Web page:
Background: Although otitis externa is a common and painful infection of the outer ear canal, there is little specific information available regarding current treatment patterns in the United States. We wanted to examine treatment patterns for otitis externa. Methods: Data were analyzed from the 1993 National Ambulatory Medical Care Survey (NAMCS) and the 1993 National Hospital Ambulatory Medical Care Survey (NHAMCS) for adults and children treated for otitis externa. Data analyses included the reasons for physician visits, concomitant diagnoses, types of physicians seen, sources of payment, medical procedures administered, drugs prescribed, and patient disposition following a physician visit. Results: Study results suggested that treatment patterns differ substantially for adults and children, as well as by physician specialty. Although otitis externa is frequently painful, few cases are classified as severe, and the data indicated that less than 20 percent of patients have concomitant diagnoses treatable by medication. Nevertheless, 40 percent of patients received both topical and systemic medication, and many of the oral antibiotics prescribed are not active against Staphylococcus aureus or Pseudomonas aeruginosa, the most common bacterial pathogens in otitis externa. Conclusions: Appropriate treatment of localized otitis externa with topical antibiotics should eliminate the need for systemic medications. Addition of systemic medications can unnecessarily increase treatment costs and the likelihood of side effects, and could reduce the likelihood of patient compliance.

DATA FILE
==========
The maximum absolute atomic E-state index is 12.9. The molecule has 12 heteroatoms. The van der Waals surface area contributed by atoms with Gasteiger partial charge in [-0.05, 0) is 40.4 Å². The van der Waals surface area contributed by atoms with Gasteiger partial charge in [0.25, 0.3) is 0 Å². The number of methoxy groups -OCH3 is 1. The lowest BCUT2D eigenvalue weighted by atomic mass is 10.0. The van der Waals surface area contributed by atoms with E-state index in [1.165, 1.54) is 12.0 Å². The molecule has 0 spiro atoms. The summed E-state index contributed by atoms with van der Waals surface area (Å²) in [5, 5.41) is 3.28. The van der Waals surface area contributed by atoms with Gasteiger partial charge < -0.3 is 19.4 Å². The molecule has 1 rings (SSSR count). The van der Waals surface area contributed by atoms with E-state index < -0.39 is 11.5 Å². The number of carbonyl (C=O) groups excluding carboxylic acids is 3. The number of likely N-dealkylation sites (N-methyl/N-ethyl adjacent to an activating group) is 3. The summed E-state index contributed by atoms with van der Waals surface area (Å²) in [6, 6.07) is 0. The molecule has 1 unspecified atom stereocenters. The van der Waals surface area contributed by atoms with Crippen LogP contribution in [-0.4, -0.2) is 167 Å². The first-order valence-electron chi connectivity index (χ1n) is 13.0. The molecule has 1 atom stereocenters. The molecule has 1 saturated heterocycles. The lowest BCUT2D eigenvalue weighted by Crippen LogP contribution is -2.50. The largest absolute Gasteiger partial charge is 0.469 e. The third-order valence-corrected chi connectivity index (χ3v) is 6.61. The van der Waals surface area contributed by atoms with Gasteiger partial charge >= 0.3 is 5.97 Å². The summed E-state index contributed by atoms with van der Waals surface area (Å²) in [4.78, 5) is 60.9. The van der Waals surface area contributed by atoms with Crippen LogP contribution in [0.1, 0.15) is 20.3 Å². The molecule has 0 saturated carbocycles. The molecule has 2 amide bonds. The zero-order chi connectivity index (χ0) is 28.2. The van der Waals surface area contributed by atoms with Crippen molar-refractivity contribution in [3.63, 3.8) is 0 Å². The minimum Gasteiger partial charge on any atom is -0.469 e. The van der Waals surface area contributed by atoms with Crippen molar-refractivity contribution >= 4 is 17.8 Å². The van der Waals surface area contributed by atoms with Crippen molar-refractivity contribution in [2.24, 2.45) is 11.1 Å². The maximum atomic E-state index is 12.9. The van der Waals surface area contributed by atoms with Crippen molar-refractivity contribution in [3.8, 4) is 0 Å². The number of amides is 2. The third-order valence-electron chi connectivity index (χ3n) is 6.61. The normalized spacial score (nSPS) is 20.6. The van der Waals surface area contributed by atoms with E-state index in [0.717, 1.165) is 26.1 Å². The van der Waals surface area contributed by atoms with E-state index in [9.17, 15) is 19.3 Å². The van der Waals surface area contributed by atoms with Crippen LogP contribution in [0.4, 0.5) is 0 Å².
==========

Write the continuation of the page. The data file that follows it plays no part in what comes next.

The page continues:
|Original language||English (US)|
|Number of pages||7|
|Journal||Journal of the American Board of Family Practice|
|Publication status||Published - 1999|
ASJC Scopus subject areas
- Public Health, Environmental and Occupational Health